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[Re] On Explainability of Graph Neural Networks via Subgraph Explorations

Yannik Mahlau · Lukas Berg · Leonie Kayser

Great Hall & Hall B1+B2 (level 1) #1901
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Thu 14 Dec 3 p.m. PST — 5 p.m. PST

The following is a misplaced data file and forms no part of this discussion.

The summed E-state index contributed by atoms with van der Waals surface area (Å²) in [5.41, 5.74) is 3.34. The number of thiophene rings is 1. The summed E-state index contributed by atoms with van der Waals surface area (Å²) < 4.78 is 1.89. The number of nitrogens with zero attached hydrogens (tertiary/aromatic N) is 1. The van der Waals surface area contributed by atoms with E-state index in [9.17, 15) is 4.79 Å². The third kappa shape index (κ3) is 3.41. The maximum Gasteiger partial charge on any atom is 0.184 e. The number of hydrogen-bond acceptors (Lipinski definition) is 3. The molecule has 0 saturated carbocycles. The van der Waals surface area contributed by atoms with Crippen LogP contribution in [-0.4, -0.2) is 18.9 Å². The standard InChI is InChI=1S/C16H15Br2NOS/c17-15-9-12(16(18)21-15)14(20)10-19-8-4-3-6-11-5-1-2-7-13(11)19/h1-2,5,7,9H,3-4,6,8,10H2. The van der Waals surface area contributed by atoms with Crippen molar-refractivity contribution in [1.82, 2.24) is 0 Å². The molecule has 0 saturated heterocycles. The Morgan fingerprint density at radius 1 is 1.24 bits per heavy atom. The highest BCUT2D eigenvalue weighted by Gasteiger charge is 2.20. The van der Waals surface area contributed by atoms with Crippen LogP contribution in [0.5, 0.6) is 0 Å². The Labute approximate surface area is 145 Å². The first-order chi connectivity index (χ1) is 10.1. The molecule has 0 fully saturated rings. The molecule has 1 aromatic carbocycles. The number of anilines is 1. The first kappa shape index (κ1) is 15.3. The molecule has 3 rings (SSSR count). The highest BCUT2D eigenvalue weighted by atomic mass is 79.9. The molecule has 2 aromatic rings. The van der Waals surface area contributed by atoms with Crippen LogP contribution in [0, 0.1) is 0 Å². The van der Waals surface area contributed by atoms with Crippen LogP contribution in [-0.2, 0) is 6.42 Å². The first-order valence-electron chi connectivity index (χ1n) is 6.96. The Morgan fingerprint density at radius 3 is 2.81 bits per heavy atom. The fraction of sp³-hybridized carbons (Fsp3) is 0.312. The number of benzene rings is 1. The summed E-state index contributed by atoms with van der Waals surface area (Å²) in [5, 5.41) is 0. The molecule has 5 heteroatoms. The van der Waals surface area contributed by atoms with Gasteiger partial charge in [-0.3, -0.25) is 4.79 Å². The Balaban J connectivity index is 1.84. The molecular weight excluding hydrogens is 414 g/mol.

Yuan et al. claim their proposed method SubgraphX achieves (i) higher fidelity in explaining models for graph- and node classification tasks compared to other explanation techniques, namely GNNExplainer. Additionally, (ii) the computational effort of SubgraphX is at a 'reasonable level', which is not further specified by the original authors. We define this as at most ten times slower than GNNExplainer. We reimplemented the proposed algorithm in PyTorch. Then, we replicated the experiments performed by the authors on a smaller scale due to resource constraints. Additionally, we checked the performance on a new dataset and investigated the influence of hyperparameters. Lastly, we improved SubgraphX using greedy initialization and utilizing fidelity as a score function. We were able to reproduce the main claims on the MUTAG dataset, where SubgraphX has a better performance than GNNExplainer. Furthermore, SubgraphX has a reasonable runtime of about seven times longer than GNNExplainer. We successfully employed SubgraphX on the Karate Club dataset, where it outperforms GNNExplainer as well. The hyperparameter study revealed that the number of Monte-Carlo Tree search iterations and Monte-Carlo sampling steps are the most important hyperparameters and directly trade performance for runtime. Lastly, we show that our proposed improvements to SubgraphX significantly enhance fidelity and runtime. The authors' description of the algorithm was clear and concise. The original implementation is available in the DIG-library as a reference to our implementation. The authors performed extensive experiments, which we could not replicate in their full scale due to resource constraints. However, we were able to achieve similar results on a subset of the datasets used. Another issue was that despite the original code of the authors and datasets being publicly available, there were many compatibility issues. The original authors briefly reviewed our work and agreed with the findings.

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